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Photoinitiators: Radiation Curing, Free Radicals, & Cationic Types

Posted on Tue, Jul 12, 2016

 

Photoinitiators: Radiation Curing, Free Radicals, & Cationic Types

Photoinitiators are useful compounds that when added to a formulation convert light energy into chemical energy. Photoinitiators are widely used in adhesives and sealants, powder coatings, wood coatings, clear coatings, pigment coatings, composites and inks. When photoinitiators absorb light they produce reactive species that are able to initiate or catalyze chemical reactions. These chemical reactions can be used to change solubility or other physical properties.

The process of photoinitiators absorbing light and turning a liquid into a solid is called Radiation Curing. This creates a chemically and physically resistant coating that is formed by an insoluble crosslinked polymer network. This process is initiated using either UV/EB curing or LED curing. Benefits of radiation curing include:

  • Able to cure at lower temperatures
  • Limits amount of VOCs
  • Faster than thermal curing
  • Offers more control over curing process

 

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The two most common types of photoinitiators are Free Radicals and Cationic.

 

Free Radicals

Free Radicals are the most widely used photoinitiators and have a strongly developed product line with many different applications. Free Radicals are usually used within styrene-based or acrylate-based formulations for polymerization.

Free Radical Photoinitiators can be divided into two classes.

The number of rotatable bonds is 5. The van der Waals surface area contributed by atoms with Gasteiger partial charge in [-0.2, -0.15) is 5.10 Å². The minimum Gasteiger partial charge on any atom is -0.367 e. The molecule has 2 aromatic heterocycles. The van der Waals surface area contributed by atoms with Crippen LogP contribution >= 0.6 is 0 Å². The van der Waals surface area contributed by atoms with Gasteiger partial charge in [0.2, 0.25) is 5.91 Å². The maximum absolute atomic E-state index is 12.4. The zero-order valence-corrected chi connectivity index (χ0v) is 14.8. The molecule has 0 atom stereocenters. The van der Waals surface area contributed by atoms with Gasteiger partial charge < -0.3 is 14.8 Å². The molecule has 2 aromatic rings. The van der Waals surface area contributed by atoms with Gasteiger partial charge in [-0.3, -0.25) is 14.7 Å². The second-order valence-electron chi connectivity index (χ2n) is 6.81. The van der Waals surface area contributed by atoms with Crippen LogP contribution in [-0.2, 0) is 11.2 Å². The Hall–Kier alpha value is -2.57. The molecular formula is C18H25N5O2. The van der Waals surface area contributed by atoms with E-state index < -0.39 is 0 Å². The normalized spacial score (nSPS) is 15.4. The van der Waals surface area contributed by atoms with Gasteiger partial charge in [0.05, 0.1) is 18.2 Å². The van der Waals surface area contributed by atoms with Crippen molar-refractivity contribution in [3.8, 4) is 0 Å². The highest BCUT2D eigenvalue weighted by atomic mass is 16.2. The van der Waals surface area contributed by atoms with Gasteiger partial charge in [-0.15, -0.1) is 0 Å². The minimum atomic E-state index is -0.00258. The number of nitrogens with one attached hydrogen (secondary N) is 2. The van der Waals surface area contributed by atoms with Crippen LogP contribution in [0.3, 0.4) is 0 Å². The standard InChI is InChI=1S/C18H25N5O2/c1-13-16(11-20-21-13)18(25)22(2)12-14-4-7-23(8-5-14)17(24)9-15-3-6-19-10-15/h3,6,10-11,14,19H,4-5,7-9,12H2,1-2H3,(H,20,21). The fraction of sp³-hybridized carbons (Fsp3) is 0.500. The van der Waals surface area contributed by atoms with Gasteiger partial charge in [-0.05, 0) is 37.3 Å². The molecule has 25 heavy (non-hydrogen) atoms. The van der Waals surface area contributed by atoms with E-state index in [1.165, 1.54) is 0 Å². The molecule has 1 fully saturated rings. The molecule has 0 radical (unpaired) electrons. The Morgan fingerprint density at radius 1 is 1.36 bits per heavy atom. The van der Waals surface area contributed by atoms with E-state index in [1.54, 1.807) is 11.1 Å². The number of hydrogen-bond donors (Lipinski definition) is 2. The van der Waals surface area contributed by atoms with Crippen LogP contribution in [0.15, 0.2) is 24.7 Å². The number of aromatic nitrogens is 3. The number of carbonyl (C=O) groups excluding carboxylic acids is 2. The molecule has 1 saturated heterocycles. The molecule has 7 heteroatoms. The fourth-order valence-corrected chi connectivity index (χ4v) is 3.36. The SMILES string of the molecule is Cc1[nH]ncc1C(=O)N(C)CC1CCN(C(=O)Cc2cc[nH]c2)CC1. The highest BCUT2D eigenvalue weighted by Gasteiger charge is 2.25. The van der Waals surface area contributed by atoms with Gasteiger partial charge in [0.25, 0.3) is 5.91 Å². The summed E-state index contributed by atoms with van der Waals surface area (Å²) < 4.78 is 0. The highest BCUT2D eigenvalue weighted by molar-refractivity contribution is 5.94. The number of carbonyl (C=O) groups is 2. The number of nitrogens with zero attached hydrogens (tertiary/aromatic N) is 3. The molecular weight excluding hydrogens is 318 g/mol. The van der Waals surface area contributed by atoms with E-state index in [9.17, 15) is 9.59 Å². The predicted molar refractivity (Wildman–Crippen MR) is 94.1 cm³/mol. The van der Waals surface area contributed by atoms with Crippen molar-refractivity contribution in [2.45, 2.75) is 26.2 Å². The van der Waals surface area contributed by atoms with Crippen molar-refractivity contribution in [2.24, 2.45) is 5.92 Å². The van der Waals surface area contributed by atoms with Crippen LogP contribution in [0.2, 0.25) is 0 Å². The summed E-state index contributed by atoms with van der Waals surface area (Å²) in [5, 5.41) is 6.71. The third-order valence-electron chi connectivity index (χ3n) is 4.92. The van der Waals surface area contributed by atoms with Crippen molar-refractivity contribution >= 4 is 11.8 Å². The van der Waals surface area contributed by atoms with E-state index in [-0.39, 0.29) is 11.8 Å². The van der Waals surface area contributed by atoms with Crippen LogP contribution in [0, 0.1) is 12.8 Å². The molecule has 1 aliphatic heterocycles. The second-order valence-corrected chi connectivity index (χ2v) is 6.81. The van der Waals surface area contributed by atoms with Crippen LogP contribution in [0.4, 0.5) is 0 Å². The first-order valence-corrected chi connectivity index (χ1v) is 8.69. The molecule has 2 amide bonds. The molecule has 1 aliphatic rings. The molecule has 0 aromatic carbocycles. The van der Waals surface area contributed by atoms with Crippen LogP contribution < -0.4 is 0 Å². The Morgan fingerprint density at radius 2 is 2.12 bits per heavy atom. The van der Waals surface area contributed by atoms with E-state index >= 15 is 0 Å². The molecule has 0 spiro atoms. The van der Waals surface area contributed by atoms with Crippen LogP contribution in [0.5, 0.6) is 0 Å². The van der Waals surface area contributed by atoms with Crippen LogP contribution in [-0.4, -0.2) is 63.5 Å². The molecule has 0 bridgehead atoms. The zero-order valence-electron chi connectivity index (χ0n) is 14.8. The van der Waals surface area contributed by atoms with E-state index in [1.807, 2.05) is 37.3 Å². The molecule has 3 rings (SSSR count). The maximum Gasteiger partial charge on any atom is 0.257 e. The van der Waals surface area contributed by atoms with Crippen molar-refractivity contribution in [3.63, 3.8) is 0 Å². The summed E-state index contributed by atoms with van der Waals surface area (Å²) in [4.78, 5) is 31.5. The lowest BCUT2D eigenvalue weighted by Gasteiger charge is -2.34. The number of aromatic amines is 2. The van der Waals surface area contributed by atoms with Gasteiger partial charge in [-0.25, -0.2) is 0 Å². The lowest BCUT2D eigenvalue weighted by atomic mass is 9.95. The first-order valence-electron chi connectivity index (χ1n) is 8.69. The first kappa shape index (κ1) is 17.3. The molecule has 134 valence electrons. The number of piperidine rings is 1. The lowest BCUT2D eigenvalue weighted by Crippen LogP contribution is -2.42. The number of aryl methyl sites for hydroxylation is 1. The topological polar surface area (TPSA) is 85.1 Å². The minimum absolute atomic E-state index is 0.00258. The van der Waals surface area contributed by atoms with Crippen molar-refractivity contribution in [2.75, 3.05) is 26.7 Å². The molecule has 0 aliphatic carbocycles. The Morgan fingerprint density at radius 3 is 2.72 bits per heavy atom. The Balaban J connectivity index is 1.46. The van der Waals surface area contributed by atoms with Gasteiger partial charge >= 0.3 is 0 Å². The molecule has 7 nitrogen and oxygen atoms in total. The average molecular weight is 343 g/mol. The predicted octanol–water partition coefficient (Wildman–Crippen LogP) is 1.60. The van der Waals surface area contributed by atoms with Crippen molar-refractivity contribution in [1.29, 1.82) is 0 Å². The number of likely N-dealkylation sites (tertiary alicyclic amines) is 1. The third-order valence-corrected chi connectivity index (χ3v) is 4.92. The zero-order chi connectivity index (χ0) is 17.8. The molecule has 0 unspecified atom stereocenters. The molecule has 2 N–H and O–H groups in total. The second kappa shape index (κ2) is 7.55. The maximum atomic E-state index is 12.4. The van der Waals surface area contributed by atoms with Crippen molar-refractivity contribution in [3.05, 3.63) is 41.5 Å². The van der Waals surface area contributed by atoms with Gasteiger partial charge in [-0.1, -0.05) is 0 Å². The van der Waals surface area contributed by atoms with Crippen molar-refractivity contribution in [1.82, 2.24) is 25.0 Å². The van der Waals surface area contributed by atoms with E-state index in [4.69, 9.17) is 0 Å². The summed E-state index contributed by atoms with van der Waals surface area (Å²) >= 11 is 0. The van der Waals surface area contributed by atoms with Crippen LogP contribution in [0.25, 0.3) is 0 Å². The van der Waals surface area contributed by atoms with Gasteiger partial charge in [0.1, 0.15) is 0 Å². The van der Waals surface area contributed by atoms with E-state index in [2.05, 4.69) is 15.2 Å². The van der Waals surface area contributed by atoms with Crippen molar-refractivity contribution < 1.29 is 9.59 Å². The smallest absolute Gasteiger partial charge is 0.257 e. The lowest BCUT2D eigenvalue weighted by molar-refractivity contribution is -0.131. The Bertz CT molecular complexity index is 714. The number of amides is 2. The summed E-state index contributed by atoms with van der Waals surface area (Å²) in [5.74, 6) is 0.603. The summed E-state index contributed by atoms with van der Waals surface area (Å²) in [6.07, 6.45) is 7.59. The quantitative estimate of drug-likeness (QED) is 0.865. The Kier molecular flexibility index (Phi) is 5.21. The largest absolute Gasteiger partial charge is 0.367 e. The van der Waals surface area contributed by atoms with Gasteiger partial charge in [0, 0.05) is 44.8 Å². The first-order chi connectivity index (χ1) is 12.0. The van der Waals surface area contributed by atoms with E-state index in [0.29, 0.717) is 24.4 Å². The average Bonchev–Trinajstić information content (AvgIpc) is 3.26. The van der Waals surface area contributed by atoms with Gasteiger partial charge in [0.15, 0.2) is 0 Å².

Type I: Photoinitiators experience a unimolecular bond cleavage to make free radicals. Includes:

  • Acylphosphine Oxides
  • Alpha-Aminoalkylphenones
  • Alpha-Dialkoxyacetophenones
  • Alpha-Hydroxyalkylphenones
  • Benzil ketals
  • Benzoin ethers

Type II: Photoinitiators experience a bimolecular reaction to make free radicals. Includes:

  • Anthraquinones
  • Benzophenones/amines
  • Thioxanthones/amines

 

Cationic

Cationic are often used for formulations with epoxy or certain resins. When a cationic photoinitiator absorbs UV light it is converted into either a Lewis or Bronsted acid which begins the polymerization.  Cationic photoinitiators can continue curing after being exposed to the light and is unaffected by oxygen. This allows for highly efficient curing times and can be an advantage over free radicals during the photopolymerization process. Using cationic photoinitiators for epoxy coatings typically provides strong adhesion, high gloss, clarity, and resistance to chemicals and abrasion.

Cationic photoinitiators are widely used in printing Ink and overprint varnishes such as can coating, industrial metal coating, coil coating, packaging, glass hard coat, optical fiber coating, nail coating. Cationic photoinitiators are ideally suited for these coatings due to their low shrinkage after polymerization, superior adhesion, high chemical resistance and no oxygen inhibition.

 

Photoinitiators offer a lot of advantages to the curing and formulation processes. Their versatility of attributes and applications make them highly useful products. Aal Chem has well developed supply chains, and can offer competitive pricing with strong technical assistance. If you have any questions about photoinitiators or would like literature, samples, or pricing, please contact us.

 

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Topics: Adhesives and Sealants, Graphic Arts, Inks, Paints and Coatings, Low to No VOC, Environmentally Friendly, Powder Coating, Wood Coatings